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Modelling consumption behaviour changes in a B2C electric vehicle-sharing system: a perceived systemic risk perspective

  • Jing LanEmail author
  • Diana Mangalagiu
  • Yuge Ma
  • Thomas F. Thornton
  • Dajian Zhu
Article

Abstract

Most sharing economy business models implement win-win strategies to promote business viability on the one hand coupled with environmental and social sustainability on the other hand. To achieve this purpose, a lower cumulative consumption pattern is a critical benchmark for the effectiveness of such strategies in the sharing economy. In this paper, we define and model consumption patterns and behaviour changes from the perspective of perceived systemic risks (both scarcity and reciprocity risk) in the sharing economy and test our proposed model in the case of EVCARD, an electric vehicle (EV)-sharing system in Shanghai, China. Our analysis shows that the perceived scarcity risk of the EV-sharing significantly affects access-based consumption behaviour, collaborative consumption behaviour and substitutive behaviour intentions. We also show that the perceived reciprocity risk only has a significant effect on access-based consumption behaviour intentions. Moreover, the moderating effects of access variables are tested. We conclude that sharing businesses can achieve their win-win strategies by mitigating perceived systemic risks, influencing the consumer’s desire and capability to substitute private ownership with access-based, collaborative consumption.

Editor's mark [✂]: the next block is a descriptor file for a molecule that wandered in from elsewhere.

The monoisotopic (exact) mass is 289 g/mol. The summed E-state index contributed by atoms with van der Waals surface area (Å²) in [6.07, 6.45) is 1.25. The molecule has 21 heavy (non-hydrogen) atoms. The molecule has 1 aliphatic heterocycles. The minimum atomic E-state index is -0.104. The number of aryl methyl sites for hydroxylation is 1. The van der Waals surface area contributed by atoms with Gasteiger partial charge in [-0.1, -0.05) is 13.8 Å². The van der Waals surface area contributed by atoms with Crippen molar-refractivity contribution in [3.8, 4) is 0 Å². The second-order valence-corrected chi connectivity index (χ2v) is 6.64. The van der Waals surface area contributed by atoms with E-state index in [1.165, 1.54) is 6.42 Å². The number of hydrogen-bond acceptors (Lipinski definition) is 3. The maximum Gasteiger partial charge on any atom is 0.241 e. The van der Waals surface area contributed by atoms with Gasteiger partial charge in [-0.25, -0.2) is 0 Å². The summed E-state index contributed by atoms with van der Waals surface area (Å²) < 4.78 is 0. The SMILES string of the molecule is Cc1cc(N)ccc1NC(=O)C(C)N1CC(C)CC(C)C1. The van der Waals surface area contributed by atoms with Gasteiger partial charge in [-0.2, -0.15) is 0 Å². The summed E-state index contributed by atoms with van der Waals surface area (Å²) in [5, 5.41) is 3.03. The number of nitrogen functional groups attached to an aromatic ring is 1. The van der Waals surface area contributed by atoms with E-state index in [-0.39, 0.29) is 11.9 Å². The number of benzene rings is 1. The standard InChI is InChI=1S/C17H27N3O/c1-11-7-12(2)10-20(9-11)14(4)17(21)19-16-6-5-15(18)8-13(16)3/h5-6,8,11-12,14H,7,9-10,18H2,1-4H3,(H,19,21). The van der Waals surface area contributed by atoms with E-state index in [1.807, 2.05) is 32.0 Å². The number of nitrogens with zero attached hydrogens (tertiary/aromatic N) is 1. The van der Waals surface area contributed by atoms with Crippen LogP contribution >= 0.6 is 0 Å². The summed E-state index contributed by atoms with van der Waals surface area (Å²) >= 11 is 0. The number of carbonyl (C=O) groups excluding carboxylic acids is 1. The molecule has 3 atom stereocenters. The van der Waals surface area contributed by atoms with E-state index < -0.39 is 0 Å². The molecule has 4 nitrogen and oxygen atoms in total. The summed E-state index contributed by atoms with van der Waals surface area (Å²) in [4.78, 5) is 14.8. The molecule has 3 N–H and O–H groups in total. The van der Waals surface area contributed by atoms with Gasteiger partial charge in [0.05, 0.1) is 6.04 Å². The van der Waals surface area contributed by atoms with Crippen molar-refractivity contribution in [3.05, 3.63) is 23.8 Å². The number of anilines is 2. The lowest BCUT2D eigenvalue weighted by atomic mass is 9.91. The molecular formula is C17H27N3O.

Notes

Acknowledgements

This paper benefited from the thoughtful comments of two anonymous reviewers. This research is part of the EU-funded H2020 project GREEN–WIN–Green Growth and Win–Win Strategies for Sustainable Climate Action (Grant Agreement No 642018; https://www.green-win-project.eu).

Supplementary material

10584_2019_2439_MOESM1_ESM.docx (20 kb)
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Copyright information

© Springer Nature B.V. 2019

Authors and Affiliations

  1. 1.School of EconomicsHenan University of Economics and LawZhengzhouChina
  2. 2.NEOMA Business SchoolMont-Saint-AignanFrance
  3. 3.Environmental Change InstituteUniversity of OxfordOxfordUK
  4. 4.School of Economics and ManagementTongji UniversityShanghaiChina

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